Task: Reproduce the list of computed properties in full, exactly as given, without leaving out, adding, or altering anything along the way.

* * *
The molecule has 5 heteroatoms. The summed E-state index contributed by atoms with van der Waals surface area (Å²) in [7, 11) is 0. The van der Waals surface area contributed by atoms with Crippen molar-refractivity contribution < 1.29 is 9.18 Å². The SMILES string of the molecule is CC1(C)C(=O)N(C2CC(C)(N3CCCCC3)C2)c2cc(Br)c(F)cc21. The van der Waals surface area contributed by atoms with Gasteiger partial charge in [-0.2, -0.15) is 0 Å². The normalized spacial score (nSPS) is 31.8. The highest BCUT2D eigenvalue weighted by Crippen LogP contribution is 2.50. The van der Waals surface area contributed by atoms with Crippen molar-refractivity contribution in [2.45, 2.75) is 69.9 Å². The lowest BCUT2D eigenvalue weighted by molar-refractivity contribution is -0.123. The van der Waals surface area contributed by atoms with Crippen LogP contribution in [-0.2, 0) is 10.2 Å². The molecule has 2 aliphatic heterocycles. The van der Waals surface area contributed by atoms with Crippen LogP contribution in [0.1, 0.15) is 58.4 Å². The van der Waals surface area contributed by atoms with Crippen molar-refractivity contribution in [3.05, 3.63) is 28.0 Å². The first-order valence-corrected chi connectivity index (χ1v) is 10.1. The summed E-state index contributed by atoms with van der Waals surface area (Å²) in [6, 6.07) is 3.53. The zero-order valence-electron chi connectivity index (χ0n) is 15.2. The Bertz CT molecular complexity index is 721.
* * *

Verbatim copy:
The molecule has 5 heteroatoms. The summed E-state index contributed by atoms with van der Waals surface area (Å²) in [7, 11) is 0. The van der Waals surface area contributed by atoms with Crippen molar-refractivity contribution < 1.29 is 9.18 Å². The SMILES string of the molecule is CC1(C)C(=O)N(C2CC(C)(N3CCCCC3)C2)c2cc(Br)c(F)cc21. The van der Waals surface area contributed by atoms with Gasteiger partial charge in [-0.2, -0.15) is 0 Å². The normalized spacial score (nSPS) is 31.8. The highest BCUT2D eigenvalue weighted by Crippen LogP contribution is 2.50. The van der Waals surface area contributed by atoms with Crippen molar-refractivity contribution in [2.45, 2.75) is 69.9 Å². The lowest BCUT2D eigenvalue weighted by molar-refractivity contribution is -0.123. The van der Waals surface area contributed by atoms with Crippen LogP contribution in [-0.2, 0) is 10.2 Å². The molecule has 2 aliphatic heterocycles. The van der Waals surface area contributed by atoms with Crippen LogP contribution in [0.1, 0.15) is 58.4 Å². The van der Waals surface area contributed by atoms with Crippen molar-refractivity contribution in [3.05, 3.63) is 28.0 Å². The first-order valence-corrected chi connectivity index (χ1v) is 10.1. The summed E-state index contributed by atoms with van der Waals surface area (Å²) in [6, 6.07) is 3.53. The zero-order valence-electron chi connectivity index (χ0n) is 15.2. The Bertz CT molecular complexity index is 721.